Northern Ireland news

North's bookmakers to cut maximum stake on fixed odds betting terminals

Several bookmakers in the north have agreed to cut the maximum stake on fixed odds betting terminals. Picture by Daniel Hambury, Press Association

BOOKMAKERS in Northern Ireland have agreed to cut the maximum stake on addictive fixed odds betting terminals.

The Northern Ireland Turf Guardians' Association (NITGA), which includes leading bookmakers Toals and McLean's, has announced its members will slash the stake from £100 to £2 in April.

Sean Graham bookmakers is not part of the NITGA, but a spokesman said it is "exploring how we can implement the reduced stake on a voluntary basis".

Although the British government has announced that the maximum stake on the terminals will be cut from to £2 in April, the mandatory change will not apply to the north because the issue is a devolved matter.

Under current rules, gamblers can bet up to £100 every 20 seconds on electronic games.

A spokesman on behalf of the NITGA said although the industry in the north "remains overwhelmingly dominated by traditional over-the-counter betting" fixed odds terminals have been in operation for the past 15 years.

He said although the new law will not apply to the north, the NITGA is "calling on all bookmakers to voluntarily implement the £2 maximum stake from 1 April 2019".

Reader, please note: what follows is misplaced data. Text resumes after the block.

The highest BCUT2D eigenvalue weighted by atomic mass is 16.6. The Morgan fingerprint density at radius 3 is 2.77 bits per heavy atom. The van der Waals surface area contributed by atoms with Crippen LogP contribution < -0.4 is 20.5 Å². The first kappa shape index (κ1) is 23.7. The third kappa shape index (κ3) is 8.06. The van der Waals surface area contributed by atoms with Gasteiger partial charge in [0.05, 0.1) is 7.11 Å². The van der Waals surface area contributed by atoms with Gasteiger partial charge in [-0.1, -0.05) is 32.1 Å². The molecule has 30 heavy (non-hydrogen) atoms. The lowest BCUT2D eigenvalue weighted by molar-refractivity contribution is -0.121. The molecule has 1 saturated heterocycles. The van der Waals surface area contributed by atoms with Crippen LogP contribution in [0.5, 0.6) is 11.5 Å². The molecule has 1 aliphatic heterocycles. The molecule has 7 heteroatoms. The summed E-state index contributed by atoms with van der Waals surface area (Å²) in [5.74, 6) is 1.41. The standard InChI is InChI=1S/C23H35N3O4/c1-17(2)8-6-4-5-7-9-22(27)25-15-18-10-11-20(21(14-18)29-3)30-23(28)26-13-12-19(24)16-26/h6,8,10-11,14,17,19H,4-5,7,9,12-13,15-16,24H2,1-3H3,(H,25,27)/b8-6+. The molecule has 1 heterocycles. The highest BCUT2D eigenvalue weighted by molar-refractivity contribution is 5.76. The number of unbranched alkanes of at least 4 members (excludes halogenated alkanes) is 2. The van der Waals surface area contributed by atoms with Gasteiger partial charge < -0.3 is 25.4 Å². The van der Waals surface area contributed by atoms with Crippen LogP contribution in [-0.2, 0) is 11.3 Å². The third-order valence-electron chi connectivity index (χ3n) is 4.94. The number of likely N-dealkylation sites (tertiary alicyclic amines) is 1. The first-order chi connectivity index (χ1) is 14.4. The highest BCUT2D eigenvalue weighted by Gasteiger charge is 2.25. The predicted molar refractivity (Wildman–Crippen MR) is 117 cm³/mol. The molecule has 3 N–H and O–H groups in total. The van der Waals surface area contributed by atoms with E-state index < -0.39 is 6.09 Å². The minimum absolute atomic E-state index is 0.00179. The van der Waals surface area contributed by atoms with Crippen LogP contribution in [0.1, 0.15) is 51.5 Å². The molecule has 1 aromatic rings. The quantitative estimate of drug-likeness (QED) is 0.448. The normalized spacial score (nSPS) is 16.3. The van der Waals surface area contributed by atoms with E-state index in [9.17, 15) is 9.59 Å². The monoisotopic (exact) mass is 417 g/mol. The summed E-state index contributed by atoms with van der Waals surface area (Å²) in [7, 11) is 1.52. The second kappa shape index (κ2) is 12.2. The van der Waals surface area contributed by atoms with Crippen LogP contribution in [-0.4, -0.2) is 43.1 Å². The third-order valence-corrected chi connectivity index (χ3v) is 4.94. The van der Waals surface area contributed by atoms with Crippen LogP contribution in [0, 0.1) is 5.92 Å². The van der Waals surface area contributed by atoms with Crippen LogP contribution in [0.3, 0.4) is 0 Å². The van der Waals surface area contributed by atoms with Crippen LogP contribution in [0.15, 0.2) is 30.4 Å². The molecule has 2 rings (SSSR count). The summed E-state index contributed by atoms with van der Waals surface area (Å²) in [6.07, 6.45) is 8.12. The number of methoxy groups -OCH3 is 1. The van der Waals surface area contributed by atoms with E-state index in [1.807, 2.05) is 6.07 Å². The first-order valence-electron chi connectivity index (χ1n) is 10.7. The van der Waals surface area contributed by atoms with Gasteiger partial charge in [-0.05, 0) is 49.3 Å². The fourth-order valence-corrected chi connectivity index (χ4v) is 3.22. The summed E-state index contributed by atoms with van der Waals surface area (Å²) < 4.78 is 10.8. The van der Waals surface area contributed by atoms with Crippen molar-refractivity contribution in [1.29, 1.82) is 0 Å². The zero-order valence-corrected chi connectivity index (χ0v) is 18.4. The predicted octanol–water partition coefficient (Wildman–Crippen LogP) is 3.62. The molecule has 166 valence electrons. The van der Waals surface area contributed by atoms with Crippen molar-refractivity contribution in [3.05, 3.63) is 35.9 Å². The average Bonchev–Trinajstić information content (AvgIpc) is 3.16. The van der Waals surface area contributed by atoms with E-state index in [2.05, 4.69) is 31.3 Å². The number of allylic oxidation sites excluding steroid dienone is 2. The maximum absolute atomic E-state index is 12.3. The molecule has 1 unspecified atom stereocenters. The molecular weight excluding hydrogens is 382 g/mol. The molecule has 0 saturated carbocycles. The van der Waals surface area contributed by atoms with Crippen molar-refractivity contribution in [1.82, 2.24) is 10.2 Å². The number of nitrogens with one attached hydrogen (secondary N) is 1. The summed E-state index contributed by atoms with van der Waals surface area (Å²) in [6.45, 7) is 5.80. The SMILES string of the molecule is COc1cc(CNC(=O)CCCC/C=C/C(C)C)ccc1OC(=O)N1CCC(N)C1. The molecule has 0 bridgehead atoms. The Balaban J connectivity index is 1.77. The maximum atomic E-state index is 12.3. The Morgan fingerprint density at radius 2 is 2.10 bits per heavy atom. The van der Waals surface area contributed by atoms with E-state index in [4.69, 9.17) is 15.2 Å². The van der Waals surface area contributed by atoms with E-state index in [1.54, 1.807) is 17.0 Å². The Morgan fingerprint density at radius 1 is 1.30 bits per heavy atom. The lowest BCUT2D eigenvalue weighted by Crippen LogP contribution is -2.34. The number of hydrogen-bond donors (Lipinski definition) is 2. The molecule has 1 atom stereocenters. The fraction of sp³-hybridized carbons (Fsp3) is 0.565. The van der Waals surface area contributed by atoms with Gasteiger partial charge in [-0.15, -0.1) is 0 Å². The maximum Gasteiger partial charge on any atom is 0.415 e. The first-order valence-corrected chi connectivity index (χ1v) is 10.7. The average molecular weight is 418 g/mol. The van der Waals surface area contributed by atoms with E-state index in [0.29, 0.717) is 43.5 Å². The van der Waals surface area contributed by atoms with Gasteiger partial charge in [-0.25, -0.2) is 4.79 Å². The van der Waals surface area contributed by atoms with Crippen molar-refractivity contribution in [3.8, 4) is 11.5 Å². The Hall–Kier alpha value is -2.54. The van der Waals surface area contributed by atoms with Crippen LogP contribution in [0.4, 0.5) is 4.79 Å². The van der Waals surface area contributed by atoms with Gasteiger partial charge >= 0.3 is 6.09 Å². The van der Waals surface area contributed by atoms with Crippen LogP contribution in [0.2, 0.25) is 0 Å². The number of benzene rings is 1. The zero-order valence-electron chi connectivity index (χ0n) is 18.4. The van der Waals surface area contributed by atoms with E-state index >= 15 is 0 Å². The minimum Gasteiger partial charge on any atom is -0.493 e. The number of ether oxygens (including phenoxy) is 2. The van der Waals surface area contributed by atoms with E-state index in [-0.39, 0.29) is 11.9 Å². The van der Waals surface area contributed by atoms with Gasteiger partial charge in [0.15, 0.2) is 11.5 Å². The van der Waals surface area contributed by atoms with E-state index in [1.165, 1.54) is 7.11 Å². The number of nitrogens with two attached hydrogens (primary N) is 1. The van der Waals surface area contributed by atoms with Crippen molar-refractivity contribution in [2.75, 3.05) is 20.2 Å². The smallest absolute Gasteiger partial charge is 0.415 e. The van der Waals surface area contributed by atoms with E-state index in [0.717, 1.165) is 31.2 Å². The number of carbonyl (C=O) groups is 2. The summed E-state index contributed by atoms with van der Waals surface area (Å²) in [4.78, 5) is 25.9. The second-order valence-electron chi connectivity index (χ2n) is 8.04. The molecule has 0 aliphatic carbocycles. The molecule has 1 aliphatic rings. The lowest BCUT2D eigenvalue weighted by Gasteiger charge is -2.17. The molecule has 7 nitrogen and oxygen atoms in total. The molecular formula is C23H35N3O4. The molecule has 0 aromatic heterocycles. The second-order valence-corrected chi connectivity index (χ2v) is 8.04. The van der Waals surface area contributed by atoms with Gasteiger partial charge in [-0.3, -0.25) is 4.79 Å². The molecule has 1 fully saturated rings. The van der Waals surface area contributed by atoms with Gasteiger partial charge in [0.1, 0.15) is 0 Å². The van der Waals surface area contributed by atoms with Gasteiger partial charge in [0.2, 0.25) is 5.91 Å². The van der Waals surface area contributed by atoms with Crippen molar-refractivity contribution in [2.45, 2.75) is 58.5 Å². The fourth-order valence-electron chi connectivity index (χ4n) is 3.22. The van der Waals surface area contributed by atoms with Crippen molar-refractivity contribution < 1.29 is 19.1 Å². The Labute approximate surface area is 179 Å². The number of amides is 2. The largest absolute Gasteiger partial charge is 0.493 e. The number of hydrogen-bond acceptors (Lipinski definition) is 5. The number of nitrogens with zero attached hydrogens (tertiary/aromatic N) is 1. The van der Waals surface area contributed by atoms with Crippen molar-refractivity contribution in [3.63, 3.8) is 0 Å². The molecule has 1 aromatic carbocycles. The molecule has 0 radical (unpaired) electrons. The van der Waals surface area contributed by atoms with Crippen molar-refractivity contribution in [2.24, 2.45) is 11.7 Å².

"We have been consulting with our membership over the past number of months and operators, including A McLean Bookmakers, Toals Bookmakers, Ladbrokes Coral, William Hill and Paddy Power have confirmed that FOBTs within their betting shops will align with the £2 maximum stake," he said.

"We are aware that other operators are in the process of exploring how they too can implement the reduced stake and we expect all bookmakers will adopt the £2 limit."

Campaigners have argued that the machines allow players to lose money too quickly, leading to addiction issues.

PUP councillor John Kyle has been campaigning for more support for people struggling with a gambling addiction.

"Reducing the stake from £100 to £2 largely removes the very addictive element of these machines," he said.

"They are generally seen as the most addictive form of gambling. They have this toxic mix of rapid speed gambling combined with very high stakes.

"This is good news for the community here and for families who have members with a gambling addiction."

Public policy charity CARE yesterday said the announcement was a positive step.

The charity's Northern Ireland policy officer Mark Baillie said fixed odds terminals "cause genuine social devastation and the toxic combination they offer of high speed play and a high maximum stake mean punters can lose thousands far too easily".

"With the British government cutting the stake over there, it was vital bookies took action to bring NI into line with the rest of the UK."

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